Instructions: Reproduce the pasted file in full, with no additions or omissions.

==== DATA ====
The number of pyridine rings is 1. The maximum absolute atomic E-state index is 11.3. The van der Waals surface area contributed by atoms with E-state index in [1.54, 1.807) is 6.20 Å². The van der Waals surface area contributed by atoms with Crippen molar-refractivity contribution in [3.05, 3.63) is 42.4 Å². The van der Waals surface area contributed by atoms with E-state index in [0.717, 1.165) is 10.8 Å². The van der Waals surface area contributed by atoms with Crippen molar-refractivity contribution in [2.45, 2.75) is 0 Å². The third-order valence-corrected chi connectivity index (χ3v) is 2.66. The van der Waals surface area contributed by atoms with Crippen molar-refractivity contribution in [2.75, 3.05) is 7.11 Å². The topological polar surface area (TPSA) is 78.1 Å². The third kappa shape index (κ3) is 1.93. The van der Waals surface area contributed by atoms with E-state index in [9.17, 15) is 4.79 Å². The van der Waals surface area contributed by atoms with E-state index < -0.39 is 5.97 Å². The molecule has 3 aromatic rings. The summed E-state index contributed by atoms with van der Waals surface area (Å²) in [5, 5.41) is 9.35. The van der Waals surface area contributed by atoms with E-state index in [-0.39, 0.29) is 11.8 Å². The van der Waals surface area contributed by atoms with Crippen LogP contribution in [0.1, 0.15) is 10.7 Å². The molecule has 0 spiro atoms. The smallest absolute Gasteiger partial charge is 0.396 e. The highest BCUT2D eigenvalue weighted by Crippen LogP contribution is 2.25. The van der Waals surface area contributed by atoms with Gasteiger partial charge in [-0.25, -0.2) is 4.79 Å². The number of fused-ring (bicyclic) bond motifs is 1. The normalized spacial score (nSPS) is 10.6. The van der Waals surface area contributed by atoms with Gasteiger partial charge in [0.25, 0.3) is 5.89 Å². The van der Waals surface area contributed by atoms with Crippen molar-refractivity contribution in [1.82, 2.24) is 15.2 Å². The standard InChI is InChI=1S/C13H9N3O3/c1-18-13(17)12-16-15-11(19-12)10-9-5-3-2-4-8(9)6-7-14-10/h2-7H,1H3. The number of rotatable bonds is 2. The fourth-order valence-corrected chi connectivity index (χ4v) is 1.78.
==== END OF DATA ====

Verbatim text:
The number of pyridine rings is 1. The maximum absolute atomic E-state index is 11.3. The van der Waals surface area contributed by atoms with E-state index in [1.54, 1.807) is 6.20 Å². The van der Waals surface area contributed by atoms with Crippen molar-refractivity contribution in [3.05, 3.63) is 42.4 Å². The van der Waals surface area contributed by atoms with E-state index in [0.717, 1.165) is 10.8 Å². The van der Waals surface area contributed by atoms with Crippen molar-refractivity contribution in [2.45, 2.75) is 0 Å². The third-order valence-corrected chi connectivity index (χ3v) is 2.66. The van der Waals surface area contributed by atoms with Crippen molar-refractivity contribution in [2.75, 3.05) is 7.11 Å². The topological polar surface area (TPSA) is 78.1 Å². The third kappa shape index (κ3) is 1.93. The van der Waals surface area contributed by atoms with E-state index in [9.17, 15) is 4.79 Å². The van der Waals surface area contributed by atoms with E-state index < -0.39 is 5.97 Å². The molecule has 3 aromatic rings. The summed E-state index contributed by atoms with van der Waals surface area (Å²) in [5, 5.41) is 9.35. The van der Waals surface area contributed by atoms with E-state index in [-0.39, 0.29) is 11.8 Å². The van der Waals surface area contributed by atoms with Crippen LogP contribution in [0.1, 0.15) is 10.7 Å². The molecule has 0 spiro atoms. The smallest absolute Gasteiger partial charge is 0.396 e. The highest BCUT2D eigenvalue weighted by Crippen LogP contribution is 2.25. The van der Waals surface area contributed by atoms with Gasteiger partial charge in [-0.25, -0.2) is 4.79 Å². The number of fused-ring (bicyclic) bond motifs is 1. The normalized spacial score (nSPS) is 10.6. The van der Waals surface area contributed by atoms with Gasteiger partial charge in [0.25, 0.3) is 5.89 Å². The van der Waals surface area contributed by atoms with Crippen molar-refractivity contribution in [1.82, 2.24) is 15.2 Å². The standard InChI is InChI=1S/C13H9N3O3/c1-18-13(17)12-16-15-11(19-12)10-9-5-3-2-4-8(9)6-7-14-10/h2-7H,1H3. The number of rotatable bonds is 2. The fourth-order valence-corrected chi connectivity index (χ4v) is 1.78.